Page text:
“Therefore, the idea of digital continuity is that we are dealing with digital information that has a characteristic of singularity and that no matter where it is used in the lifecycle, it can be relied on as unique, authoritative, current and consistent.  If we implement digital continuity correctly, we have all the advantages of the singularity of paper documents, but with the instantaneous and simultaneous ability to access the latest, updated information.”


Implementing the future factory

So, how do you transform the theory of ‘certain, singular real-time knowledge’ into the working reality of your future factory?

That requires a production system to provide a foundation to collaboratively model, simulate, operate and optimize your manufacturing. In addition, your company needs to ensure that its systems possess the automated means to secure sensitive product data and processes that underpin your market offering, as well as protect customer data. Those systems will also need to manage the flow of regulated data that meets, for example, the United States International Traffic in Arms Regulations (ITAR) and other export regulations.

Some companies have taken the lead and fully embraced the digital revolution with great success. For example, Messier-Bugatti-Dowty, the world’s leading manufacturer of aircraft landing and braking systems, is increasing manufacturing agility throughout production using a software solution from Dassault Systèmes on the 3DEXPERIENCE® platform.

The 3DEXPERIENCE platform provides the digital continuity needed to meet production rate and quality goals. It connects planning to the shop floor through a ‘digital twin’, so management learns about – and can immediately react to – potential issues in real-time. This power to foresee the future and correct errors before they become real problems results in higher production rates.


Beat inefficiencies with digital superpowers

Digital transformation gives organizations the ‘superpowers’ to take on the villains of wasted time and inefficiency that rob you of productivity and innovation.

With the ability to see issues in real-time and even foresee future possibilities and problems – through previously invisible patterns in data – you give yourself a competitive advantage with the power to:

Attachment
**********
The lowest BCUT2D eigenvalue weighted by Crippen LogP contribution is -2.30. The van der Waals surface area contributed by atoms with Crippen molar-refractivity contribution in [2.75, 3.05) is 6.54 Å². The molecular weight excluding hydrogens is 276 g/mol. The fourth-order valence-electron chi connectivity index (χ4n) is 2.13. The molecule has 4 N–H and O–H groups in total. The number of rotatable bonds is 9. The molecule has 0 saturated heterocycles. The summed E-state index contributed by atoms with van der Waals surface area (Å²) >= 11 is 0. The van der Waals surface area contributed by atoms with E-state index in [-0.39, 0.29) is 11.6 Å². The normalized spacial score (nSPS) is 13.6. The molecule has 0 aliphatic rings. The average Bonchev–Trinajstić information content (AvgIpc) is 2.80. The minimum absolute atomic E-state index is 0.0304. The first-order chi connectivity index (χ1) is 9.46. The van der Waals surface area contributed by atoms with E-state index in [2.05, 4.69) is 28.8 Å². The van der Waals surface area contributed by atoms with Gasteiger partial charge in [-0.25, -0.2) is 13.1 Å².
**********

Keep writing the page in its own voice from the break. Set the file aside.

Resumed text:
• Optimize end-to-end manufacturing processes and supply chains before production ever starts.
  • Test products virtually to deliver Six Sigma quality in the physical world.
  • Design and develop aircraft digitally – fixing mistakes on a digital twin so it’s built right first time.
  • Validate optimal configuration to meet requirements – on time and on budget.
  • Share information with global teams in real-time to leverage best practice.
  • Collaborate and work as one team – erasing barriers of distance, language and culture.
  • Plan ahead for innovation and control global manufacturing to increase production / delivery rates.


Matching production with demand is possible

Every one of those technological powers transforms your company into a faster, better and stronger business. More agile in every way. Better still, these powers can be yours by embracing industry 4.0 and founding your own ‘Future Factory’.

You can improve decision-making – staying on budget and on time through 360 degree planning, simulation and instant insights.

You can enhance manufacturing quality and planning – meeting budget targets and contract deadlines.

You can integrate your suppliers with full traceability and track quality issues in real-time.

And then you can continue to strengthen your manufacturing prowess with unified change management, simplified certification and much more.

Indeed, as every proper superhero would say, you can’t stop doing good once you start. The power of success is addictive.